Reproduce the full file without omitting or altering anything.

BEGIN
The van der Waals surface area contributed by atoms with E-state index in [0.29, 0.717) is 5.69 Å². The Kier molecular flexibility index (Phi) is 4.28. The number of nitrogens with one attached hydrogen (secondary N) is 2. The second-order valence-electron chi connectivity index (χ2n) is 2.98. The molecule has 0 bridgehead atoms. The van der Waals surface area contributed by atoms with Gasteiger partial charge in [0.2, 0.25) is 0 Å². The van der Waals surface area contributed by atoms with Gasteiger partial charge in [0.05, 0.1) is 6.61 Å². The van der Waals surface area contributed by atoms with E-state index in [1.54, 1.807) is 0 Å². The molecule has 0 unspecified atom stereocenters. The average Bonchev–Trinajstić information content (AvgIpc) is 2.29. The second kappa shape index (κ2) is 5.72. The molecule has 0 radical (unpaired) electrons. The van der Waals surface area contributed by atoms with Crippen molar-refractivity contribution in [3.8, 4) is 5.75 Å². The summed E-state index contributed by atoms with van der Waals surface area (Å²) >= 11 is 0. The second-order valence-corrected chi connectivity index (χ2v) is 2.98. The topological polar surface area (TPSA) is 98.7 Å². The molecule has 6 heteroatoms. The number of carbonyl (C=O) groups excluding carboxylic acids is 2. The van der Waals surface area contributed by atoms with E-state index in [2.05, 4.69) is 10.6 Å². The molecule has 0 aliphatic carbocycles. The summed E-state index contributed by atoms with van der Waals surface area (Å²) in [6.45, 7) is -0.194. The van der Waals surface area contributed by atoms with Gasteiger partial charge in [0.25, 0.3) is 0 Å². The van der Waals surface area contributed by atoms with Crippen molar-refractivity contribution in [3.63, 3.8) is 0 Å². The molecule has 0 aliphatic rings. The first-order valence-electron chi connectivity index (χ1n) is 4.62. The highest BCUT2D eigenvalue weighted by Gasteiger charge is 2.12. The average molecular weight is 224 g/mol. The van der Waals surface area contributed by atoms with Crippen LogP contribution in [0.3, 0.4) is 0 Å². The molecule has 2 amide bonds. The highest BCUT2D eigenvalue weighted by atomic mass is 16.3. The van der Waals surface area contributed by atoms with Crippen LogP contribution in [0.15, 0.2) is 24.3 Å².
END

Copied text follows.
The van der Waals surface area contributed by atoms with E-state index in [0.29, 0.717) is 5.69 Å². The Kier molecular flexibility index (Phi) is 4.28. The number of nitrogens with one attached hydrogen (secondary N) is 2. The second-order valence-electron chi connectivity index (χ2n) is 2.98. The molecule has 0 bridgehead atoms. The van der Waals surface area contributed by atoms with Gasteiger partial charge in [0.2, 0.25) is 0 Å². The van der Waals surface area contributed by atoms with Gasteiger partial charge in [0.05, 0.1) is 6.61 Å². The van der Waals surface area contributed by atoms with E-state index in [1.54, 1.807) is 0 Å². The molecule has 0 unspecified atom stereocenters. The average Bonchev–Trinajstić information content (AvgIpc) is 2.29. The second kappa shape index (κ2) is 5.72. The molecule has 0 radical (unpaired) electrons. The van der Waals surface area contributed by atoms with Crippen molar-refractivity contribution in [3.8, 4) is 5.75 Å². The summed E-state index contributed by atoms with van der Waals surface area (Å²) >= 11 is 0. The second-order valence-corrected chi connectivity index (χ2v) is 2.98. The topological polar surface area (TPSA) is 98.7 Å². The molecule has 6 heteroatoms. The number of carbonyl (C=O) groups excluding carboxylic acids is 2. The van der Waals surface area contributed by atoms with E-state index in [2.05, 4.69) is 10.6 Å². The molecule has 0 aliphatic carbocycles. The summed E-state index contributed by atoms with van der Waals surface area (Å²) in [6.45, 7) is -0.194. The van der Waals surface area contributed by atoms with Gasteiger partial charge in [0.25, 0.3) is 0 Å². The van der Waals surface area contributed by atoms with Crippen molar-refractivity contribution in [3.63, 3.8) is 0 Å². The molecule has 0 aliphatic rings. The first-order valence-electron chi connectivity index (χ1n) is 4.62. The highest BCUT2D eigenvalue weighted by Gasteiger charge is 2.12. The average molecular weight is 224 g/mol. The van der Waals surface area contributed by atoms with Crippen LogP contribution in [0.3, 0.4) is 0 Å². The molecule has 2 amide bonds. The highest BCUT2D eigenvalue weighted by atomic mass is 16.3. The van der Waals surface area contributed by atoms with Crippen LogP contribution in [0.15, 0.2) is 24.3 Å².